Happy Festivus of the week! Design and marketing meetings all week! Visiting the vineyard site early Thursday morning. We are hoping to have the framework for a final label with the next 10 days. Big steps!
I rarely like talking politics. It is often such a heated and personal topic of conversation that I abstain completely. But with the economy where it is and America’s new credit issue, politics is front page news daily. This past weekend, there was a very interesting debate on television about whether the two party system of Republicans and Democrats was still functional and a viable option to represent the greatest country in the world. Its goes without saying, but I automatically related this debate to wine and the struggle for “parties,” or varietals, other than your giants of Chardonnay and Cabernet Sauvignon to become viable candidates as leaders in the U.S. wine industry.
The wine industry is such an empirical industry where things often are done today the same way as yesterday because that’s how they did it two days ago. Couple this with a few well-established grape varietals (as seen above in the 2010 California Grape Crush Report), a “voter’s,” or consumer’s, choice can be rather limited in certain circumstances. As a producer, unless you want to get into the cattle line and try to elbow your way into a flood market of Chardonnay and Cabernet Sauvignon, you roll the dice of traveling another path. Pinot Noir is an up-and-coming varietal but it still only represents less than 4% of total wine produced in California. Being about 7% lower in production than Cabernet Sauvignon leaves a lot of room for growth but also a great deficit to overcome.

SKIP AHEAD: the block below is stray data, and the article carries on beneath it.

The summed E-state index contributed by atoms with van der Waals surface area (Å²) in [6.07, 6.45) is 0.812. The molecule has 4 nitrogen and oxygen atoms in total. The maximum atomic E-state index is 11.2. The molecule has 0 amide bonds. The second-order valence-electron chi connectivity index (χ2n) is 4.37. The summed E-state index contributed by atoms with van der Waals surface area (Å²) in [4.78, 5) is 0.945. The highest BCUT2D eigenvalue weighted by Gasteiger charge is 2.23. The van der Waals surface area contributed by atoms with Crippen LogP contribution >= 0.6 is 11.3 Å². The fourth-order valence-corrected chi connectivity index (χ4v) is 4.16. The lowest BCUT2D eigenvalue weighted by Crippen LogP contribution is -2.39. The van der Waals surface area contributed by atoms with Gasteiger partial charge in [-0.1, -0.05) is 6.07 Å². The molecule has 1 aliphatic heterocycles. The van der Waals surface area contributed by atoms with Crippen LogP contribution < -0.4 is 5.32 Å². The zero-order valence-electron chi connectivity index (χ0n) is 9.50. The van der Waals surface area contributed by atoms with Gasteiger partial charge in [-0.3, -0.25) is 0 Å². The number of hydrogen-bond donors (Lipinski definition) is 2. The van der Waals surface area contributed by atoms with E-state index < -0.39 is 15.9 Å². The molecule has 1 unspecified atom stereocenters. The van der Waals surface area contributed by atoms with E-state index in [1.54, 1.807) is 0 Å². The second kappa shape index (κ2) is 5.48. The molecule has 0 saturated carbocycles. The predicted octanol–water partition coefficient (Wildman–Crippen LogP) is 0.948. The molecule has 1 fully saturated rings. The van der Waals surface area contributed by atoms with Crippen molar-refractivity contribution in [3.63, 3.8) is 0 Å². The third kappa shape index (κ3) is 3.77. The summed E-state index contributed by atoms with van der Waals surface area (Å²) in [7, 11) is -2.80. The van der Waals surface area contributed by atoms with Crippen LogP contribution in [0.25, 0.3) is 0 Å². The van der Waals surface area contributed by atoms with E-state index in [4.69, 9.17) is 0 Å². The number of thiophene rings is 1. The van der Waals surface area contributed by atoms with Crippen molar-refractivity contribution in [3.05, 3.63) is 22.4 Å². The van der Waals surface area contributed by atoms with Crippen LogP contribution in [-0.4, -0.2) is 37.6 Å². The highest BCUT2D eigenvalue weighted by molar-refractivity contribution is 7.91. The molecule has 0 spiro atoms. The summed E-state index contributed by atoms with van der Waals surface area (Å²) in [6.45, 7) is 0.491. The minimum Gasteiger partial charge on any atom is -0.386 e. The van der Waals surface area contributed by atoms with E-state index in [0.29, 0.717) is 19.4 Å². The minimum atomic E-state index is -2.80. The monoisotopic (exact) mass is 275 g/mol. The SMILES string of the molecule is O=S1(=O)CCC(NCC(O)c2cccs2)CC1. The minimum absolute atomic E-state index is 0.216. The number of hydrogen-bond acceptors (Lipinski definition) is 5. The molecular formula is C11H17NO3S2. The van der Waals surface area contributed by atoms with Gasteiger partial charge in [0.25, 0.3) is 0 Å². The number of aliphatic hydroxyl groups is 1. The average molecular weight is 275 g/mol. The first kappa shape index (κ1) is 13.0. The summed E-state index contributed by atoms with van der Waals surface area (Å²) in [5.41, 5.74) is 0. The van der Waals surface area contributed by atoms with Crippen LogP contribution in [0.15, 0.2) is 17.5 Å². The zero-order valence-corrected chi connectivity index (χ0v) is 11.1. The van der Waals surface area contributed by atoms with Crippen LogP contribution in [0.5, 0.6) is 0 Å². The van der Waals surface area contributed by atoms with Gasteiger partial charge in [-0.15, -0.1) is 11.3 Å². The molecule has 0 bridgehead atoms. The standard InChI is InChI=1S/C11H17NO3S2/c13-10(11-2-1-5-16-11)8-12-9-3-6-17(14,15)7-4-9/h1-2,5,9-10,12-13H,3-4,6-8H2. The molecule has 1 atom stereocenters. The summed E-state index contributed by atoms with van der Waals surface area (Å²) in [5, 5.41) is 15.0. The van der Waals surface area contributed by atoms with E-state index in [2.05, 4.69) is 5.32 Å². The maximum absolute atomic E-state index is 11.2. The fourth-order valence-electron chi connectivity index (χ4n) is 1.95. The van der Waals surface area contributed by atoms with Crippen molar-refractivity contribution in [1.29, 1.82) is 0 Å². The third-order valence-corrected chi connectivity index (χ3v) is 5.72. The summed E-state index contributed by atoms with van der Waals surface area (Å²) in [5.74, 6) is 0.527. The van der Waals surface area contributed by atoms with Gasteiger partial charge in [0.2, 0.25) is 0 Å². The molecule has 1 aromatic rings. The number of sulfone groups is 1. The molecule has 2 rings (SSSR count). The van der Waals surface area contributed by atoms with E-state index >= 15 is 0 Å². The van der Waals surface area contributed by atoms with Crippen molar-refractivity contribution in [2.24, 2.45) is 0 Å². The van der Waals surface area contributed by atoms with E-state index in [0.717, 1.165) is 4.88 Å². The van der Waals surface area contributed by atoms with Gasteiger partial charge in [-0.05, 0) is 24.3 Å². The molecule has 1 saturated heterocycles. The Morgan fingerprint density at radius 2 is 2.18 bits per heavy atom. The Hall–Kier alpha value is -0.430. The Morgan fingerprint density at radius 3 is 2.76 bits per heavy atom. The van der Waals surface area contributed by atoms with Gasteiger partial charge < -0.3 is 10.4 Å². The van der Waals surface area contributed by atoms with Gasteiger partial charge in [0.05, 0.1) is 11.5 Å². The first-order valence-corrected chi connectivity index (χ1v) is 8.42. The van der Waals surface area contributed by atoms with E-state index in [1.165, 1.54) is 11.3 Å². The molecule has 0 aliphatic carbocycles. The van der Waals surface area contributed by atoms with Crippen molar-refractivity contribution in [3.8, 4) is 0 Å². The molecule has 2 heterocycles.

Our passion for Pinot Noir and our goal not to submit to the “norm” of the industry has made MSix Wines’ decision of which wine to make an easy one. But as we continue to expand and add few more varietals, we will need to evaluate our stance on where we want to enter the market with these new wine; whether we want to try to push our way in with an amazing Chardonnay or whether we want to utilize our position to create a wine that will satisfy those consumers looking for something new.
Honestly, I think consumers are starting to become bored of a two-partied wine system. What do you think? Vote and comment below!
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We are all born originals – why is it so many of us die copies?